The Lord Truro
|Lord High Chancellor of Great Britain|
15 July 1850 –21 February 1852
|Prime Minister||Lord John Russell|
|Preceded by||In Commission|
|Succeeded by||Lord St Leonards|
|Born||7 July 1782|
Castle Street, London, England
|Died||11 November 1855 73) (aged|
Eaton Square, London, England
Thomas Wilde, 1st Baron Truro,(7 July 1782 – 11 November 1855) was a British lawyer, judge and politician. He was Lord High Chancellor of Great Britain between 1850 and 1852.
Born in London, Truro was the second son of Thomas Wilde, an attorney and founder of Wilde Sapte, by his wife Mary Anne (née Knight). He was educated at St Paul's School and was admitted an attorney in 1805. He was the younger brother of Sir John Wylde. James Wilde, 1st Baron Penzance, was his nephew.
Wilde subsequently entered the Inner Temple and was called to the bar in 1817, having practised for two years before as a special pleader. Retained for the defence of Queen Caroline in 1820 he distinguished himself by his cross-examination and laid the foundation of an extensive common law practice. In 1824 he was made Serjeant-at-Law, and in 1827 King's Serjeant.
He first entered parliament in the Whig interest as member for Newark (1831–1832 and 1835–1841), afterwards representing Worcester (1841–1846). He was appointed Solicitor General in 1839, being knighted in 1840,and became Attorney General in succession to Sir John Campbell in 1841. In 1846 he was appointed Chief Justice of the Court of Common Pleas, an office he held until 1850, when he became Lord Chancellor, and was created Baron Truro, of Bowes in the County of Middlesex. He held this latter office until the fall of the Russell ministry in 1852.
Lord Truro married firstly Mary, widow of William Devaynes (1730–1809) and daughter of William Wileman, in 1813. They had three surviving children. After Mary's death in 1840 he married secondly Mademoiselle d'Este, Augusta Emma d'Este, daughter of Prince Augustus Frederick, Duke of Sussex and a first cousin of Queen Victoria, on 13 August 1845. There were no children from this marriage. Lord Truro died in London in November 1855, aged 76, and was succeeded in the barony by his second but eldest surviving son, Charles. Lady Truro died in May 1866, aged 64.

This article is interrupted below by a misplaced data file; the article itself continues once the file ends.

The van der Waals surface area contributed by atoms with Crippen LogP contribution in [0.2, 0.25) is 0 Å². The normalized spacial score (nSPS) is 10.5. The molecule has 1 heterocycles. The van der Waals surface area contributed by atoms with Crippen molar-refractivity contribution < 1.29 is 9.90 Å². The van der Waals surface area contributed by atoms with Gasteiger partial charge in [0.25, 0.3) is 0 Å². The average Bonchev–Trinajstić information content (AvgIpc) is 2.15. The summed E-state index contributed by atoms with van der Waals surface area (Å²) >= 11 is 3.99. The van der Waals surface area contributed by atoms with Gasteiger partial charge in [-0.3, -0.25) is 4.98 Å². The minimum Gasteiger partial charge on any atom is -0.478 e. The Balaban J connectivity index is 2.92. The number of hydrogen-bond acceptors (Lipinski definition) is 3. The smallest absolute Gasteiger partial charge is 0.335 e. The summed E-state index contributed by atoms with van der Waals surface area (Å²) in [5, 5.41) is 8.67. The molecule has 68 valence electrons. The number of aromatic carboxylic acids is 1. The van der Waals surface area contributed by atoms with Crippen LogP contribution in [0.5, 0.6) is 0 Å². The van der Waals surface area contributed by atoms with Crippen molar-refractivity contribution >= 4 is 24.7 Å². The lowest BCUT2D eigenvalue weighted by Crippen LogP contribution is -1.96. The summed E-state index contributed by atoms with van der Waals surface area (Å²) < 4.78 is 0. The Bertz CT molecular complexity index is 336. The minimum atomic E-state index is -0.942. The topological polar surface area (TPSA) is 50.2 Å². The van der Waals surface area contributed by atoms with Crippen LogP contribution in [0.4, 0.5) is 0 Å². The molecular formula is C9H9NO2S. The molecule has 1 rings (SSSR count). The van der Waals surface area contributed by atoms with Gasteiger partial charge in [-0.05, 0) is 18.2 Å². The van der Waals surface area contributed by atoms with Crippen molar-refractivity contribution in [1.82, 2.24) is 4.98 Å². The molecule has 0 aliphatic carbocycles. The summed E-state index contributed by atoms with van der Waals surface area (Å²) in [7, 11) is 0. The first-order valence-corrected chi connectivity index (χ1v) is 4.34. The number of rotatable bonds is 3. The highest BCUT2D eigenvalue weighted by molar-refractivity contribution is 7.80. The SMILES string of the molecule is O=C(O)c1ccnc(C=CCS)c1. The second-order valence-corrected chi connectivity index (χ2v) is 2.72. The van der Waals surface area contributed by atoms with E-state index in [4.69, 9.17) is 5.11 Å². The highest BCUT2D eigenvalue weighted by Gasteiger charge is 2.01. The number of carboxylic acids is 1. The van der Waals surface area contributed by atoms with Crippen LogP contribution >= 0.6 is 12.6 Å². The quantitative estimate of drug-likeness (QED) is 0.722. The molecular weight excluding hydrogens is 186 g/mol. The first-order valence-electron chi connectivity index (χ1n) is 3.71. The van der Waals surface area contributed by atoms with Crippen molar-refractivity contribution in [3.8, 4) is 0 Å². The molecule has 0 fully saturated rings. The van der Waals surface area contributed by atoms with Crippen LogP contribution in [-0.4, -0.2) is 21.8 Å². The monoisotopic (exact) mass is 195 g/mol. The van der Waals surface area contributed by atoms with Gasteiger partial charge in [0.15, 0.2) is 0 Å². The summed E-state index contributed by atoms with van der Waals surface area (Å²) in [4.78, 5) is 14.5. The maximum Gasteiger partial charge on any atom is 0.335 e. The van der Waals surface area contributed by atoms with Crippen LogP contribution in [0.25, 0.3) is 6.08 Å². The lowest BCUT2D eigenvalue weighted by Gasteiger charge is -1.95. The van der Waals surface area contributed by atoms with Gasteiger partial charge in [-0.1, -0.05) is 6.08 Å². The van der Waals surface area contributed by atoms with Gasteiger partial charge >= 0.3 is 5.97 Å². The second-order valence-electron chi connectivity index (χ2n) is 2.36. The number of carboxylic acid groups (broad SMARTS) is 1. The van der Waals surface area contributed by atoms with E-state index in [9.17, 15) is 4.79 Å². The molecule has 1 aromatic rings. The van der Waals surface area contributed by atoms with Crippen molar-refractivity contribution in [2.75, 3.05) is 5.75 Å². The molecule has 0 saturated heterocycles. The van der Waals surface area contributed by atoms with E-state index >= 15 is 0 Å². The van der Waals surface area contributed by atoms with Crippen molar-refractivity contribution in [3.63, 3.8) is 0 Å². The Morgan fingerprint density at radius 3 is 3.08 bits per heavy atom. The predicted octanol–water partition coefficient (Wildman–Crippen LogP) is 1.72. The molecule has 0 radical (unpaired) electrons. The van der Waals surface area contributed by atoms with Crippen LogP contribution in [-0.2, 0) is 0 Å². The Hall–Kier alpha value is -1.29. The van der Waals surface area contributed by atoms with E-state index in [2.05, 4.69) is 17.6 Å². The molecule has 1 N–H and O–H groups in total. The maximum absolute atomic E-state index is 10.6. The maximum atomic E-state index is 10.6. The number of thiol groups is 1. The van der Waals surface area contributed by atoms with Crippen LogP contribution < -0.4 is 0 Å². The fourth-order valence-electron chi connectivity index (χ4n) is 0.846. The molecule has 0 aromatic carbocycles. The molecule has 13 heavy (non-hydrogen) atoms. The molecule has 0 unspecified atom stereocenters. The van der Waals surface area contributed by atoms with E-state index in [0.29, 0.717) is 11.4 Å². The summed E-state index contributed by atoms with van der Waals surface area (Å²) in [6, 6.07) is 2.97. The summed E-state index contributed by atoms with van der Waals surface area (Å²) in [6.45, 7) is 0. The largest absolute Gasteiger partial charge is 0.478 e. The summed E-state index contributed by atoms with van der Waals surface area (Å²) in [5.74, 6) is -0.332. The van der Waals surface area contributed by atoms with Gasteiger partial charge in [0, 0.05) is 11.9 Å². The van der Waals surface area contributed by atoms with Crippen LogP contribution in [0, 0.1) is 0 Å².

Thomas Wilde is commemorated by a Blue plaque erected on the front of 2 Kelvin Avenue Bowes Park London N13 which reads: "Site of Bowes Manor THOMAS WILDE 1st BARON TRURO 1782 – 1855 LORD CHANCELLOR 1850 – 1852 LIVED HERE"
Wilde also lived at Truro House, Broomfield Park, Palmers Green London N13, a Grade II listed building which dates back to 1673.
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Baron Truro, of Bowes in the County of Middlesex, was a title in the Peerage of the United Kingdom. It was created on 15 July 1850 for Sir Thomas Wilde, the former Solicitor General, Attorney General and Lord Chief Justice of the Common Pleas. He became Lord Chancellor the same year. The title became extinct on the death of his grandson, the third Baron, on 8 March 1899. He was the son of Honourable Thomas Montague Carrington Wilde, youngest son of the first Baron, and had succeeded his uncle in the title in 1891.
|Parliament of the United Kingdom|
Michael Thomas Sadler
| Member of Parliament for Newark |
1831 – 1832
With: William Handley
William Ewart Gladstone
| Member of Parliament for Worcester |
1841 – 1847
With: Joseph Bailey
Sir Denis Le Marchant, Bt
Sir Robert Rolfe
| Solicitor General |
Sir William Webb Follett
Sir John Campbell
| Attorney General |
Sir Frederick Pollock
Sir Frederic Thesiger
| Attorney General |
Sir John Jervis
Sir Nicholas Conyngham Tindal
| Chief Justice of the Common Pleas |
Sir John Jervis
| Lord High Chancellor of Great Britain |
Lord St Leonards
|Peerage of the United Kingdom|
| Baron Truro |